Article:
Thursday, 5 November 2015

Death, you suck but...

"Death you suck! You take all the nice people."

I originally posted this as a status update on Facebook and then took it down. Not because I don't really feel that way, but yes because I don't really feel that way. Yes, death sucks. Yes, it does take all the nice people. But...

So first, allow me to give you some context to this post. I'm sitting here at a pub in my black dress on the way home from a funeral, having just missed my train, drinking a glass of red wine while wiping tears from my eyes as I wait for the next one.

The funeral I'm returning from was for my colleague, Judy. We taught together in the same year level for four years. Judy was one of the kindest and most lovely people I have ever had the pleasure to know. During the time we worked together, I held my first "teacher leader" position as the head of year. Judy was always there to reassure me during my first year in that position that yes, I had made the right decision, and yes, what I said at that meeting needed to be heard and wasn't stupid. In addition, she listened when I had to rant about my personal life, and she always had a gentle, wise perspective that left me feeling both better and empowered.

Then, I moved to another year level and saw Judy less. For the next five years when I'd pass her in the corridor or see her at a faculty meeting, she would always touch me on the arm and say, "Heather, I never see you anymore." I'd acknowledge that with some lame excuse about work or different schedules and say I'd pop by to say hello more often. Sadly, that rarely happened.

Tonight, I did have a chance to see and catch up with many wonderful people I work with whom I rarely get to see. There was, of course, one glaring exception to that. But, pictures and memories of her lined the walls of the room. 

I stared at one of the pictures on that wall longer than the others. It was a picture from our first year of working together. We were on a field trip to the British School of Ballooning, and Judy, me, and two other teachers were all in a basket of a hot air balloon about to be lifted into the air. As I looked at that picture, I heard a colleague behind me say, "It really puts it all in perspective, doesn't it?"

It does. 

All that other crap consuming your life doesn't really matter so much. Your job, a hurtful thing someone you barely know said, that rude person on the train, that stuff doesn't matter. What matters is the people you love and who love you. What matters is that you appreciate their existence on a daily basis. What matters is the little miracles that happen naturally right under your nose. What matters is the beauty that surrounds us and is also in us. What matters is that you embrace and live the life you have right now and in this moment. What matters is the way you treat others.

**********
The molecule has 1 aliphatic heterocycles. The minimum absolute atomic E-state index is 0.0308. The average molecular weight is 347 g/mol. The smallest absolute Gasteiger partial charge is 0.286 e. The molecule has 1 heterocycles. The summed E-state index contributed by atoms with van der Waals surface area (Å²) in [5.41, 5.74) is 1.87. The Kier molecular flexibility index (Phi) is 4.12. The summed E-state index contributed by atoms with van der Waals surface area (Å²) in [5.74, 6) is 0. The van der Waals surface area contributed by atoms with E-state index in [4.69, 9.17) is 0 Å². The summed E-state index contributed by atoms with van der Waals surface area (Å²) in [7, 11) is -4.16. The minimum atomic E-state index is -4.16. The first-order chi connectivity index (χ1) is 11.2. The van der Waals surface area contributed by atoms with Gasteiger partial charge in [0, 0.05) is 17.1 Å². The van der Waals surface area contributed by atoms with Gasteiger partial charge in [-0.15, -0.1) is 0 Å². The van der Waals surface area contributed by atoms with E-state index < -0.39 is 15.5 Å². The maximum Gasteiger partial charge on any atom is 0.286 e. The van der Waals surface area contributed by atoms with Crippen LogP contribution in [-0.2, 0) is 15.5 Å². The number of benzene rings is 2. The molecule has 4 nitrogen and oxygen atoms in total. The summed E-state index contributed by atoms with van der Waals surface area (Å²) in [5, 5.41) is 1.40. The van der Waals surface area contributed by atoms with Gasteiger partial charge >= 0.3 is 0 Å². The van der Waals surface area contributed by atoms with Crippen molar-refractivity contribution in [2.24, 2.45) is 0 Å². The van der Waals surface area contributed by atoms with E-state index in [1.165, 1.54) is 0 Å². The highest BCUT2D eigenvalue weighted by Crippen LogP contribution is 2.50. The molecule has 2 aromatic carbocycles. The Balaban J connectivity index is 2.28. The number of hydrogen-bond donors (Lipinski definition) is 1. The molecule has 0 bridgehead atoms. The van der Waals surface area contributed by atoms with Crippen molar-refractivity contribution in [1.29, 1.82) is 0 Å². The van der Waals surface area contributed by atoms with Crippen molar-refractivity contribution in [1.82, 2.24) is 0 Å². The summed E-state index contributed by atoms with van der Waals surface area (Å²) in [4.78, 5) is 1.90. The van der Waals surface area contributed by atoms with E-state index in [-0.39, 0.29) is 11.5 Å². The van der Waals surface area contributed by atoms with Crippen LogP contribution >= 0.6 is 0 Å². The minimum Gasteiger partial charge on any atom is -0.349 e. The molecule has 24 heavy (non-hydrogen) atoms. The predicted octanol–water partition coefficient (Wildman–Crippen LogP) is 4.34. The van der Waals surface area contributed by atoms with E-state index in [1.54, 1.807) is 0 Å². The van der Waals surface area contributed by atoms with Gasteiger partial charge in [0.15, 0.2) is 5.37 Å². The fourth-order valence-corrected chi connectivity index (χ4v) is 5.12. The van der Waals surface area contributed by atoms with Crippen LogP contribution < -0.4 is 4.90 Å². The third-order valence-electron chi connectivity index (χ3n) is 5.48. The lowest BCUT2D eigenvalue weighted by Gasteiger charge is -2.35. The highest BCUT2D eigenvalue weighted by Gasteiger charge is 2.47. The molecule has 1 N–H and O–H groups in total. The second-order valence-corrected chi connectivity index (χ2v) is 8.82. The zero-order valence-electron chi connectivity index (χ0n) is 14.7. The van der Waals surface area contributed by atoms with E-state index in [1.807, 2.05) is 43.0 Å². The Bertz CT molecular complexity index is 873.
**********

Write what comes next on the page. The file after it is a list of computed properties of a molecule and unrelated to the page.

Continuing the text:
This isn't the first time I've had death give me this reminder. In fact, earlier this year my friend, Tom, another beautiful soul, was cruelly taken from this earth far too soon. And death's lesson of life appreciation rang in my ears then, as it has each time someone I love has been ripped from this earth.

But, after a while that beautiful yet painful raw emotion of unlimited appreciation and love fades as we all get sucked in to the drudgery of our lives and begin once again to sweat the small stuff. However, thanks to the loss of someone we love perhaps we'll come up for air to love and appreciate what we have a bit more often.

So yes death, you suck. You do take all the nice people, but thanks for the reminder.

However, I still think you're an asshole.

1 comment:

Marjorie Williams said...

Glad you saw the hot air balloon shot of you, Judy and Richard and will send a copy. I called Leah last night to tell her they read her letter in the eulogy and she tried to give perspective to my shared 'death sucks' feelings saying: "Did you ever consider people who do so much good with a pure caring heart filled with genuine compassion and love move on from this life on earth quickly?" Judy was a very special person and always saw the best in others. On a personal level, I want to spend less time on the minutiae and more on others,
what really matters. Thank you for succinctly expressing what many feel. Hug, Marjorie